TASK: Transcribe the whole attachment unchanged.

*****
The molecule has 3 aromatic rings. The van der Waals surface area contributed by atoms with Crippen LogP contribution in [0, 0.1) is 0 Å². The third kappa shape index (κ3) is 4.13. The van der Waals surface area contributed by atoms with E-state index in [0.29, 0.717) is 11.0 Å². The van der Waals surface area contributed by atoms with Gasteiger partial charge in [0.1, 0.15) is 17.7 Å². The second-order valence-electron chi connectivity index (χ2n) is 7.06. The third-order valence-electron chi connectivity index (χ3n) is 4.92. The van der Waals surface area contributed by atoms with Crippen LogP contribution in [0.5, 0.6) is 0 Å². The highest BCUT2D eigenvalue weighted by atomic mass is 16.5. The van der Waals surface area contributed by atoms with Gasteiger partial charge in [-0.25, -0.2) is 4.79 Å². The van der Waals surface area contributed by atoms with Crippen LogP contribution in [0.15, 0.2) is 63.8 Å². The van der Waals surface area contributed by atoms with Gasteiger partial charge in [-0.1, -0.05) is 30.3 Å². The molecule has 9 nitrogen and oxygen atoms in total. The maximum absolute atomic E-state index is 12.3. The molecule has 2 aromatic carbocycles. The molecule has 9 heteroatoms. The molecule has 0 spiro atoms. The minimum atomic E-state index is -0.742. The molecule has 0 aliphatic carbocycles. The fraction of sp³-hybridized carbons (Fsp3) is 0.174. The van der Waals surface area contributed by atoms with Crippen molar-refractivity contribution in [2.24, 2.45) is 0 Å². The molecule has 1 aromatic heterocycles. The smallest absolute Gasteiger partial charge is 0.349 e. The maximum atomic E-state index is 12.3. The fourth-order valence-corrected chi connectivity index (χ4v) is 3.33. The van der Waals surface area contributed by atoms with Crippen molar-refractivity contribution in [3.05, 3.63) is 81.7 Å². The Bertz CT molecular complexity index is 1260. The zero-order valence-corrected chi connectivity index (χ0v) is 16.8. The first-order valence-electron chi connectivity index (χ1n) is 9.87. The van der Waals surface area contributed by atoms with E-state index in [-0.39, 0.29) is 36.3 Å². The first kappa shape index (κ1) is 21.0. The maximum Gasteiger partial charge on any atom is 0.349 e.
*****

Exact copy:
The molecule has 3 aromatic rings. The van der Waals surface area contributed by atoms with Crippen LogP contribution in [0, 0.1) is 0 Å². The third kappa shape index (κ3) is 4.13. The van der Waals surface area contributed by atoms with E-state index in [0.29, 0.717) is 11.0 Å². The van der Waals surface area contributed by atoms with Gasteiger partial charge in [0.1, 0.15) is 17.7 Å². The second-order valence-electron chi connectivity index (χ2n) is 7.06. The third-order valence-electron chi connectivity index (χ3n) is 4.92. The van der Waals surface area contributed by atoms with Crippen LogP contribution in [0.5, 0.6) is 0 Å². The highest BCUT2D eigenvalue weighted by atomic mass is 16.5. The van der Waals surface area contributed by atoms with Gasteiger partial charge in [-0.25, -0.2) is 4.79 Å². The van der Waals surface area contributed by atoms with Crippen LogP contribution in [0.15, 0.2) is 63.8 Å². The van der Waals surface area contributed by atoms with Gasteiger partial charge in [-0.1, -0.05) is 30.3 Å². The molecule has 9 nitrogen and oxygen atoms in total. The maximum absolute atomic E-state index is 12.3. The molecule has 2 aromatic carbocycles. The molecule has 9 heteroatoms. The molecule has 0 spiro atoms. The minimum atomic E-state index is -0.742. The molecule has 0 aliphatic carbocycles. The fraction of sp³-hybridized carbons (Fsp3) is 0.174. The van der Waals surface area contributed by atoms with Crippen molar-refractivity contribution in [2.24, 2.45) is 0 Å². The molecule has 1 aromatic heterocycles. The smallest absolute Gasteiger partial charge is 0.349 e. The maximum atomic E-state index is 12.3. The fourth-order valence-corrected chi connectivity index (χ4v) is 3.33. The van der Waals surface area contributed by atoms with Crippen molar-refractivity contribution in [3.05, 3.63) is 81.7 Å². The Bertz CT molecular complexity index is 1260. The zero-order valence-corrected chi connectivity index (χ0v) is 16.8. The first-order valence-electron chi connectivity index (χ1n) is 9.87. The van der Waals surface area contributed by atoms with E-state index in [-0.39, 0.29) is 36.3 Å². The first kappa shape index (κ1) is 21.0. The maximum Gasteiger partial charge on any atom is 0.349 e.